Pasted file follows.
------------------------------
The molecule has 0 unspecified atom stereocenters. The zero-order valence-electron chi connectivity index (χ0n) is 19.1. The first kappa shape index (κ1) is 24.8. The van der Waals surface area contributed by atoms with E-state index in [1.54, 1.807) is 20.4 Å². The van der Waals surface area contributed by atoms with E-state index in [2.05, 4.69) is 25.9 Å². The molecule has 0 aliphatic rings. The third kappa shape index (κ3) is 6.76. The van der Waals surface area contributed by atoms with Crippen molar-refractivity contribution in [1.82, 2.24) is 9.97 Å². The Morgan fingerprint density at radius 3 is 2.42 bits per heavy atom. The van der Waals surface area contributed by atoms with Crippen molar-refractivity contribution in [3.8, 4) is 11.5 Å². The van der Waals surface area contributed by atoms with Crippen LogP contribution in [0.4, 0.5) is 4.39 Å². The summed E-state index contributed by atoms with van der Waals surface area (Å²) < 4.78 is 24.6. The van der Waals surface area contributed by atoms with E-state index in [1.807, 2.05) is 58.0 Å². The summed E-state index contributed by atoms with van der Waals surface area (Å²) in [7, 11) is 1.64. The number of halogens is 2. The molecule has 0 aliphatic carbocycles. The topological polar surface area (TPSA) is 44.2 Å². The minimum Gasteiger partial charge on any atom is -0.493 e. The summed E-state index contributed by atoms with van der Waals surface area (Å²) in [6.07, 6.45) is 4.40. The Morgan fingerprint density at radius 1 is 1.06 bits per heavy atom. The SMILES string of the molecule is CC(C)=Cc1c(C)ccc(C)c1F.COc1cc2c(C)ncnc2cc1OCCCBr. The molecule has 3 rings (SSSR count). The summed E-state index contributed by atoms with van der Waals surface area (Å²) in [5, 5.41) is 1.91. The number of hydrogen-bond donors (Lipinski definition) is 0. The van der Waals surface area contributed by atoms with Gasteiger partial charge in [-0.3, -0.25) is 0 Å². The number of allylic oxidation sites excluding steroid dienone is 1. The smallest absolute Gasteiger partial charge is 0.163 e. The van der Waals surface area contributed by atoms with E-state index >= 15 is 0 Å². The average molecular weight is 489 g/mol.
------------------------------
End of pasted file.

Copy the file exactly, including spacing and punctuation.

The molecule has 0 unspecified atom stereocenters. The zero-order valence-electron chi connectivity index (χ0n) is 19.1. The first kappa shape index (κ1) is 24.8. The van der Waals surface area contributed by atoms with E-state index in [1.54, 1.807) is 20.4 Å². The van der Waals surface area contributed by atoms with E-state index in [2.05, 4.69) is 25.9 Å². The molecule has 0 aliphatic rings. The third kappa shape index (κ3) is 6.76. The van der Waals surface area contributed by atoms with Crippen molar-refractivity contribution in [1.82, 2.24) is 9.97 Å². The Morgan fingerprint density at radius 3 is 2.42 bits per heavy atom. The van der Waals surface area contributed by atoms with Crippen molar-refractivity contribution in [3.8, 4) is 11.5 Å². The van der Waals surface area contributed by atoms with Crippen LogP contribution in [0.4, 0.5) is 4.39 Å². The summed E-state index contributed by atoms with van der Waals surface area (Å²) < 4.78 is 24.6. The van der Waals surface area contributed by atoms with E-state index in [1.807, 2.05) is 58.0 Å². The summed E-state index contributed by atoms with van der Waals surface area (Å²) in [7, 11) is 1.64. The number of halogens is 2. The molecule has 0 aliphatic carbocycles. The topological polar surface area (TPSA) is 44.2 Å². The minimum Gasteiger partial charge on any atom is -0.493 e. The summed E-state index contributed by atoms with van der Waals surface area (Å²) in [6.07, 6.45) is 4.40. The Morgan fingerprint density at radius 1 is 1.06 bits per heavy atom. The SMILES string of the molecule is CC(C)=Cc1c(C)ccc(C)c1F.COc1cc2c(C)ncnc2cc1OCCCBr. The molecule has 3 rings (SSSR count). The summed E-state index contributed by atoms with van der Waals surface area (Å²) in [5, 5.41) is 1.91. The number of hydrogen-bond donors (Lipinski definition) is 0. The van der Waals surface area contributed by atoms with Gasteiger partial charge in [-0.3, -0.25) is 0 Å². The number of allylic oxidation sites excluding steroid dienone is 1. The smallest absolute Gasteiger partial charge is 0.163 e. The van der Waals surface area contributed by atoms with E-state index >= 15 is 0 Å². The average molecular weight is 489 g/mol.